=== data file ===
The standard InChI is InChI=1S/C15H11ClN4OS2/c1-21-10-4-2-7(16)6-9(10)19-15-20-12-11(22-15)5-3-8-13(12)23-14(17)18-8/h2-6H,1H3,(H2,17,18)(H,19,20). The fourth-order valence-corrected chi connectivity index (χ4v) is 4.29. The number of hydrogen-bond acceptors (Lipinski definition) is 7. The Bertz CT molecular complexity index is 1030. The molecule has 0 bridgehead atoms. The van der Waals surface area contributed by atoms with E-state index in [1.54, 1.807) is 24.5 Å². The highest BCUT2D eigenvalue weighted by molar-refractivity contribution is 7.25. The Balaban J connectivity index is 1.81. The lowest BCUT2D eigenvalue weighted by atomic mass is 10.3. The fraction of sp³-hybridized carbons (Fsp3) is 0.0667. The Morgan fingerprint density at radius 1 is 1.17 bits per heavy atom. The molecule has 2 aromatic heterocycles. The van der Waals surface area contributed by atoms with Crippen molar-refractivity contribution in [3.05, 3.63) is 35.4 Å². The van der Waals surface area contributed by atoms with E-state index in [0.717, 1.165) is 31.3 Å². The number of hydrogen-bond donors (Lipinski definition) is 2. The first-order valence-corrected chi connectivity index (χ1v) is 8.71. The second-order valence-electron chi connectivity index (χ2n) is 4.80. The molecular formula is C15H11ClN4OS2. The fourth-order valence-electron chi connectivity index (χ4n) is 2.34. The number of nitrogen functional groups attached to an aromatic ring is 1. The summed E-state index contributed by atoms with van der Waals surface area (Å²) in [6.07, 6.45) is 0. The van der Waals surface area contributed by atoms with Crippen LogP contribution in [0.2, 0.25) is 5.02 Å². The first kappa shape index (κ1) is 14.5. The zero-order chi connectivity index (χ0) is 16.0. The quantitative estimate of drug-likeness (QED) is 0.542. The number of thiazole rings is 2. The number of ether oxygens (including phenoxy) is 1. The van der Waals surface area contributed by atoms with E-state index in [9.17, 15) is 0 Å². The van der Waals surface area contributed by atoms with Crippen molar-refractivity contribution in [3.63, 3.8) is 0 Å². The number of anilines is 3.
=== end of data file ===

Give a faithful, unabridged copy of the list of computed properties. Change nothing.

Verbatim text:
The standard InChI is InChI=1S/C15H11ClN4OS2/c1-21-10-4-2-7(16)6-9(10)19-15-20-12-11(22-15)5-3-8-13(12)23-14(17)18-8/h2-6H,1H3,(H2,17,18)(H,19,20). The fourth-order valence-corrected chi connectivity index (χ4v) is 4.29. The number of hydrogen-bond acceptors (Lipinski definition) is 7. The Bertz CT molecular complexity index is 1030. The molecule has 0 bridgehead atoms. The van der Waals surface area contributed by atoms with E-state index in [1.54, 1.807) is 24.5 Å². The highest BCUT2D eigenvalue weighted by molar-refractivity contribution is 7.25. The Balaban J connectivity index is 1.81. The lowest BCUT2D eigenvalue weighted by atomic mass is 10.3. The fraction of sp³-hybridized carbons (Fsp3) is 0.0667. The Morgan fingerprint density at radius 1 is 1.17 bits per heavy atom. The molecule has 2 aromatic heterocycles. The van der Waals surface area contributed by atoms with Crippen molar-refractivity contribution in [3.05, 3.63) is 35.4 Å². The van der Waals surface area contributed by atoms with E-state index in [0.717, 1.165) is 31.3 Å². The number of hydrogen-bond donors (Lipinski definition) is 2. The first-order valence-corrected chi connectivity index (χ1v) is 8.71. The second-order valence-electron chi connectivity index (χ2n) is 4.80. The molecular formula is C15H11ClN4OS2. The fourth-order valence-electron chi connectivity index (χ4n) is 2.34. The number of nitrogen functional groups attached to an aromatic ring is 1. The summed E-state index contributed by atoms with van der Waals surface area (Å²) in [6.07, 6.45) is 0. The van der Waals surface area contributed by atoms with Crippen LogP contribution in [0.2, 0.25) is 5.02 Å². The first kappa shape index (κ1) is 14.5. The zero-order chi connectivity index (χ0) is 16.0. The quantitative estimate of drug-likeness (QED) is 0.542. The number of thiazole rings is 2. The number of ether oxygens (including phenoxy) is 1. The van der Waals surface area contributed by atoms with E-state index in [9.17, 15) is 0 Å². The van der Waals surface area contributed by atoms with Crippen molar-refractivity contribution in [3.63, 3.8) is 0 Å². The number of anilines is 3.